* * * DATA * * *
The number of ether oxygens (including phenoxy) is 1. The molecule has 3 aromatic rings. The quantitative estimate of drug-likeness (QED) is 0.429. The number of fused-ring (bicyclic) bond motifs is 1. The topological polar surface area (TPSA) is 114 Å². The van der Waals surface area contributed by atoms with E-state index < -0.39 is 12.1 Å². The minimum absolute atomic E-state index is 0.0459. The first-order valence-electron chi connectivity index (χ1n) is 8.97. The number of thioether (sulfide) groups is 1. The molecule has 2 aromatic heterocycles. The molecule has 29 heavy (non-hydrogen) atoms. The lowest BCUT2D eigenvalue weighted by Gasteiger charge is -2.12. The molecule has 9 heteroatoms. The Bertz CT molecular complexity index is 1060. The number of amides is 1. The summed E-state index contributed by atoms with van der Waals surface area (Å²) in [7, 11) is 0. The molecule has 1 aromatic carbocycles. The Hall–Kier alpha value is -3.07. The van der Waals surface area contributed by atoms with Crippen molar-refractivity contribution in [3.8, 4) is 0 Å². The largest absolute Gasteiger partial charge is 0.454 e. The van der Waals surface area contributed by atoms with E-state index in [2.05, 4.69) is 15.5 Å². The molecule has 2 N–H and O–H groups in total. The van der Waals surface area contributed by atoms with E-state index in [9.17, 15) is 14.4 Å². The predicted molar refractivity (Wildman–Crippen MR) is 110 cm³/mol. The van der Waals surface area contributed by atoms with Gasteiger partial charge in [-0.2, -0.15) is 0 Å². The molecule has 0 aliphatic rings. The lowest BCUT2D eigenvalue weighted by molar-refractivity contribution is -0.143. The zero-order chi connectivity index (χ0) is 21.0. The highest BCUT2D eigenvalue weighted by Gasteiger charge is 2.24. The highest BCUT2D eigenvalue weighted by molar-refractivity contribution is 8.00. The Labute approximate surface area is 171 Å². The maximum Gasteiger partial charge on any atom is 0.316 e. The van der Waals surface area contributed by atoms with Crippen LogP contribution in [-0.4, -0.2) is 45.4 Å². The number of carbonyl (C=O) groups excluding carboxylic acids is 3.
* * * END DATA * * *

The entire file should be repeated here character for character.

The number of ether oxygens (including phenoxy) is 1. The molecule has 3 aromatic rings. The quantitative estimate of drug-likeness (QED) is 0.429. The number of fused-ring (bicyclic) bond motifs is 1. The topological polar surface area (TPSA) is 114 Å². The van der Waals surface area contributed by atoms with E-state index < -0.39 is 12.1 Å². The minimum absolute atomic E-state index is 0.0459. The first-order valence-electron chi connectivity index (χ1n) is 8.97. The number of thioether (sulfide) groups is 1. The molecule has 2 aromatic heterocycles. The molecule has 29 heavy (non-hydrogen) atoms. The lowest BCUT2D eigenvalue weighted by Gasteiger charge is -2.12. The molecule has 9 heteroatoms. The Bertz CT molecular complexity index is 1060. The number of amides is 1. The summed E-state index contributed by atoms with van der Waals surface area (Å²) in [7, 11) is 0. The molecule has 1 aromatic carbocycles. The Hall–Kier alpha value is -3.07. The van der Waals surface area contributed by atoms with Crippen molar-refractivity contribution in [3.8, 4) is 0 Å². The largest absolute Gasteiger partial charge is 0.454 e. The van der Waals surface area contributed by atoms with E-state index in [2.05, 4.69) is 15.5 Å². The molecule has 2 N–H and O–H groups in total. The van der Waals surface area contributed by atoms with E-state index in [9.17, 15) is 14.4 Å². The predicted molar refractivity (Wildman–Crippen MR) is 110 cm³/mol. The van der Waals surface area contributed by atoms with Gasteiger partial charge in [-0.2, -0.15) is 0 Å². The molecule has 0 aliphatic rings. The lowest BCUT2D eigenvalue weighted by molar-refractivity contribution is -0.143. The zero-order chi connectivity index (χ0) is 21.0. The highest BCUT2D eigenvalue weighted by Gasteiger charge is 2.24. The highest BCUT2D eigenvalue weighted by molar-refractivity contribution is 8.00. The Labute approximate surface area is 171 Å². The maximum Gasteiger partial charge on any atom is 0.316 e. The van der Waals surface area contributed by atoms with Crippen LogP contribution in [-0.4, -0.2) is 45.4 Å². The number of carbonyl (C=O) groups excluding carboxylic acids is 3.